One of the nation’s largest debt collectors,Portfolio Recovery Associates, has been in the news lately, and this article exposes a hard truth about the collections system: Debt collectors know when your finances improve. Because debt collectors pay the credit bureaus to tell them.
I’m a bankruptcy attorney, and I know people want to put off filing bankruptcy for as long as possible.
Some people come to see me when they have a good job again, after unemployment. They start to settle some of their smaller debts, and when they do, everybody jumps them.
Debt collectors call from everywhere. The sheriff comes around with a pile of summons. Old judgments suddenly are trying to attach your wages.
“I’m trying to do the ‘right thing,’” people tell me, “But I can’t pay everybody at once! How do they know?”
Portfolio Recovery are a high tech debt collectors. When they see your credit score start to improve, they know it’s time to jump on you.
Portfolio’s Recovery Associates is one of the top debt collectors in the country. They are good at what they do as debt collectors because of their technology.
Portfolio’s president has bragged in the newspaper about how they use computers to identify people who just now have some money.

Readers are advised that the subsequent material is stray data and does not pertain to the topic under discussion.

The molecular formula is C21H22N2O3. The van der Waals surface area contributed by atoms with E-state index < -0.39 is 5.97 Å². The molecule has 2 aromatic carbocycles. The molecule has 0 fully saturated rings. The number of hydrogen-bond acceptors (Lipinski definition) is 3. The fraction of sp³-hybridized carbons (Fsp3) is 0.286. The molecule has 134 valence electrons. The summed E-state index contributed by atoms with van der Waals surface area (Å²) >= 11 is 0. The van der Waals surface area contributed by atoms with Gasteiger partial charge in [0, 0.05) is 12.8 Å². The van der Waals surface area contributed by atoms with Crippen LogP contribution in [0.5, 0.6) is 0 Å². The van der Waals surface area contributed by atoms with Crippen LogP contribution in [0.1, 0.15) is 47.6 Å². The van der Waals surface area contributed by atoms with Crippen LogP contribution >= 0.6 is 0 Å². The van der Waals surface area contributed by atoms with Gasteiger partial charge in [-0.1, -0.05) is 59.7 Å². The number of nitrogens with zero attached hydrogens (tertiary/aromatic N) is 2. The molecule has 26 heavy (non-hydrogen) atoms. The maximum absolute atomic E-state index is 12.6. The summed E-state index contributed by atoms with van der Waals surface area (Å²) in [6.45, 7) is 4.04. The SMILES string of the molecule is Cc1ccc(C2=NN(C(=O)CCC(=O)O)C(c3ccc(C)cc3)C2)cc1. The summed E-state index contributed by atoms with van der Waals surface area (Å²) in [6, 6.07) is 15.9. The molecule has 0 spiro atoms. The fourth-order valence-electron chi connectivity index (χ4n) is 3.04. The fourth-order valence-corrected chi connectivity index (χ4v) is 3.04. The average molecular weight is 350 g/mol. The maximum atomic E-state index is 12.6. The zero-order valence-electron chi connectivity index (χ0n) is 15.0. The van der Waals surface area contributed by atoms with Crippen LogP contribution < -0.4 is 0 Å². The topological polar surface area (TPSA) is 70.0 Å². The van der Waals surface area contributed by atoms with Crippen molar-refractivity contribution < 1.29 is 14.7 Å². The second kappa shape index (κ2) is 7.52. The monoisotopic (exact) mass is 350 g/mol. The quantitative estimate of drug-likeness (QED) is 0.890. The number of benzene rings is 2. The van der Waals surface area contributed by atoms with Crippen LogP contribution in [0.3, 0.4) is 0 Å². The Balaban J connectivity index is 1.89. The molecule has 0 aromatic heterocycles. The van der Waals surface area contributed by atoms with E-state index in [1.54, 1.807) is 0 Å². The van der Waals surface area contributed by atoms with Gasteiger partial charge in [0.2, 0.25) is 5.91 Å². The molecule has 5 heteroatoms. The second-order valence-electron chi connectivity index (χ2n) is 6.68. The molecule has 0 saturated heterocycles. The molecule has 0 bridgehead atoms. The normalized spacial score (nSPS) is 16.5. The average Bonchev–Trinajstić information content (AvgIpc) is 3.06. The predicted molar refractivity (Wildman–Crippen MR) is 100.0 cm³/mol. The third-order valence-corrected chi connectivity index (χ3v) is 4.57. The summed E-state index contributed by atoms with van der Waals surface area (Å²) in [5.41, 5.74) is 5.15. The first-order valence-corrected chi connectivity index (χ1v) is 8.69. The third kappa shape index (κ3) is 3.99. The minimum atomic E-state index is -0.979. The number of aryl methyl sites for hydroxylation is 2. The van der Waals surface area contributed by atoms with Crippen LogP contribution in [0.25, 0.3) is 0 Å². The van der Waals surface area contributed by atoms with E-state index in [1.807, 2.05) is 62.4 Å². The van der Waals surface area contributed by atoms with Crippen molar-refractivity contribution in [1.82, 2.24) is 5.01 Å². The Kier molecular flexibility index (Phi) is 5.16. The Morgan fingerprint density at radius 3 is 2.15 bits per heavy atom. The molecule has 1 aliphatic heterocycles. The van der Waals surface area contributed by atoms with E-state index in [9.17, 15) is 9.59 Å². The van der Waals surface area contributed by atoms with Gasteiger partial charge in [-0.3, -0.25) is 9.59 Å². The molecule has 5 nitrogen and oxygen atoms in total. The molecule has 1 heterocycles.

Most people they leave alone: “Let’s face it,” says Steve Fredrickson, the company’s co-founder and CEO, “if you’re a consumer that’s in dire financial straits and you can’t pay us anything, I don’t want to talk to you, and you don’t want to talk to me.”
But when your credit report starts to improve, they pounce. When an unemployed mom gets a job or signs up for a cellphone contract, for example, her score goes up. PRA pays to access data from credit reporting agencies, among other sources of information.
“When something does change, you want to be the first one to get them on the phone,” [PRA Vice President Neal] Stern says. “They probably owe five or six other people.”
The lesson here is that unless you have cash to settle with everybody, trying to settle one creditor at a time, does NOT buy you peace. (Bankruptcy does that.) Trying to settle your bad debts, sadly, just leads to more headaches.